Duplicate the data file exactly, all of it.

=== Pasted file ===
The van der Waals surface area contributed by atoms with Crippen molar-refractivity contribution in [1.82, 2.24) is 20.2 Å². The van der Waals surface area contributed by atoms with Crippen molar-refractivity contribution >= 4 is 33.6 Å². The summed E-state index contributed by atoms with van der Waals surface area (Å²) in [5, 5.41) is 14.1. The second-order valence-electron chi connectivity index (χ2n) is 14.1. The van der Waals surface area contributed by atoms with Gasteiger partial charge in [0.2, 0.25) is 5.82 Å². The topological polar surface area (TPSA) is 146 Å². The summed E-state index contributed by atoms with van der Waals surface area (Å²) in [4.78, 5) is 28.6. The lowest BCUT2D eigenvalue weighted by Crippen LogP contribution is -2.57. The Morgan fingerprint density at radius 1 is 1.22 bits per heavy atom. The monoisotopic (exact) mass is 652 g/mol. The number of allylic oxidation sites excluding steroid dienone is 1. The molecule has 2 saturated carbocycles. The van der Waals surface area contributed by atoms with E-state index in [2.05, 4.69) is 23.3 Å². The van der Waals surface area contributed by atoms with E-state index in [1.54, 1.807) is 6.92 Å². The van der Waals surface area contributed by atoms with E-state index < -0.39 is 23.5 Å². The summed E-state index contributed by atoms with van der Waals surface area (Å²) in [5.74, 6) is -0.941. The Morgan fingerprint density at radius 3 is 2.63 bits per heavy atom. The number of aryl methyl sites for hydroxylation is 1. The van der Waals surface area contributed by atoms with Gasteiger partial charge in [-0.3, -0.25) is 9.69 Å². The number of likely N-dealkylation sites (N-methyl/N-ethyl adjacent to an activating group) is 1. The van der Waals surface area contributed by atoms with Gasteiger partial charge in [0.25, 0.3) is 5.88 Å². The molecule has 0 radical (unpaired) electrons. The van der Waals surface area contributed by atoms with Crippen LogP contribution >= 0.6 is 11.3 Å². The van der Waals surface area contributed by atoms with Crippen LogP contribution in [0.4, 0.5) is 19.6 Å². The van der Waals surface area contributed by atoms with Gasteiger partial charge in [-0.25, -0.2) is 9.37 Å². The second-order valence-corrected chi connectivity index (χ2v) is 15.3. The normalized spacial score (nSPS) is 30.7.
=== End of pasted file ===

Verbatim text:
The van der Waals surface area contributed by atoms with Crippen molar-refractivity contribution in [1.82, 2.24) is 20.2 Å². The van der Waals surface area contributed by atoms with Crippen molar-refractivity contribution >= 4 is 33.6 Å². The summed E-state index contributed by atoms with van der Waals surface area (Å²) in [5, 5.41) is 14.1. The second-order valence-electron chi connectivity index (χ2n) is 14.1. The van der Waals surface area contributed by atoms with Gasteiger partial charge in [0.2, 0.25) is 5.82 Å². The topological polar surface area (TPSA) is 146 Å². The summed E-state index contributed by atoms with van der Waals surface area (Å²) in [4.78, 5) is 28.6. The lowest BCUT2D eigenvalue weighted by Crippen LogP contribution is -2.57. The Morgan fingerprint density at radius 1 is 1.22 bits per heavy atom. The monoisotopic (exact) mass is 652 g/mol. The number of allylic oxidation sites excluding steroid dienone is 1. The molecule has 2 saturated carbocycles. The van der Waals surface area contributed by atoms with E-state index in [2.05, 4.69) is 23.3 Å². The van der Waals surface area contributed by atoms with E-state index in [1.54, 1.807) is 6.92 Å². The van der Waals surface area contributed by atoms with E-state index < -0.39 is 23.5 Å². The summed E-state index contributed by atoms with van der Waals surface area (Å²) in [5.74, 6) is -0.941. The Morgan fingerprint density at radius 3 is 2.63 bits per heavy atom. The number of aryl methyl sites for hydroxylation is 1. The van der Waals surface area contributed by atoms with Gasteiger partial charge in [-0.3, -0.25) is 9.69 Å². The number of likely N-dealkylation sites (N-methyl/N-ethyl adjacent to an activating group) is 1. The van der Waals surface area contributed by atoms with Gasteiger partial charge in [0.25, 0.3) is 5.88 Å². The molecule has 0 radical (unpaired) electrons. The van der Waals surface area contributed by atoms with Crippen LogP contribution >= 0.6 is 11.3 Å². The van der Waals surface area contributed by atoms with Crippen LogP contribution in [0.4, 0.5) is 19.6 Å². The van der Waals surface area contributed by atoms with Gasteiger partial charge in [-0.25, -0.2) is 9.37 Å². The second-order valence-corrected chi connectivity index (χ2v) is 15.3. The normalized spacial score (nSPS) is 30.7.